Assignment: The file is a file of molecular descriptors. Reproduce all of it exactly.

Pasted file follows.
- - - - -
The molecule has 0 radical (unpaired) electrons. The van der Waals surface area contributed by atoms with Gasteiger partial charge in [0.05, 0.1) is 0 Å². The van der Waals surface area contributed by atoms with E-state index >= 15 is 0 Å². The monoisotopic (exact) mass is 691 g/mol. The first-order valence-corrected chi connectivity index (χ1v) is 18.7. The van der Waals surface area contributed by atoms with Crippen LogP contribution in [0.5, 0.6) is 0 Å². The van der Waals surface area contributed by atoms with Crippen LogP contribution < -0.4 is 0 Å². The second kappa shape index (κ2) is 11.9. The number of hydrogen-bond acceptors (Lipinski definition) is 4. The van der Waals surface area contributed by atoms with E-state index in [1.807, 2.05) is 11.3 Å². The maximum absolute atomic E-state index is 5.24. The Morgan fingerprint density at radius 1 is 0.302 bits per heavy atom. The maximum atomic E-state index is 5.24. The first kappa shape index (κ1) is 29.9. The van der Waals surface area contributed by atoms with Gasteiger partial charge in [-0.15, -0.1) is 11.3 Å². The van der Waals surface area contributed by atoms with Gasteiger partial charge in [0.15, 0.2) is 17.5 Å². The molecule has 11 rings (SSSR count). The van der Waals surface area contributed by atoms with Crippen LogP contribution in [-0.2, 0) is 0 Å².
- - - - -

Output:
The molecule has 0 radical (unpaired) electrons. The van der Waals surface area contributed by atoms with Gasteiger partial charge in [0.05, 0.1) is 0 Å². The van der Waals surface area contributed by atoms with E-state index >= 15 is 0 Å². The monoisotopic (exact) mass is 691 g/mol. The first-order valence-corrected chi connectivity index (χ1v) is 18.7. The van der Waals surface area contributed by atoms with Crippen LogP contribution in [0.5, 0.6) is 0 Å². The van der Waals surface area contributed by atoms with Crippen LogP contribution < -0.4 is 0 Å². The second kappa shape index (κ2) is 11.9. The number of hydrogen-bond acceptors (Lipinski definition) is 4. The van der Waals surface area contributed by atoms with E-state index in [1.807, 2.05) is 11.3 Å². The maximum absolute atomic E-state index is 5.24. The Morgan fingerprint density at radius 1 is 0.302 bits per heavy atom. The maximum atomic E-state index is 5.24. The first kappa shape index (κ1) is 29.9. The van der Waals surface area contributed by atoms with Gasteiger partial charge in [-0.15, -0.1) is 11.3 Å². The van der Waals surface area contributed by atoms with Gasteiger partial charge in [0.15, 0.2) is 17.5 Å². The molecule has 11 rings (SSSR count). The van der Waals surface area contributed by atoms with Crippen LogP contribution in [-0.2, 0) is 0 Å².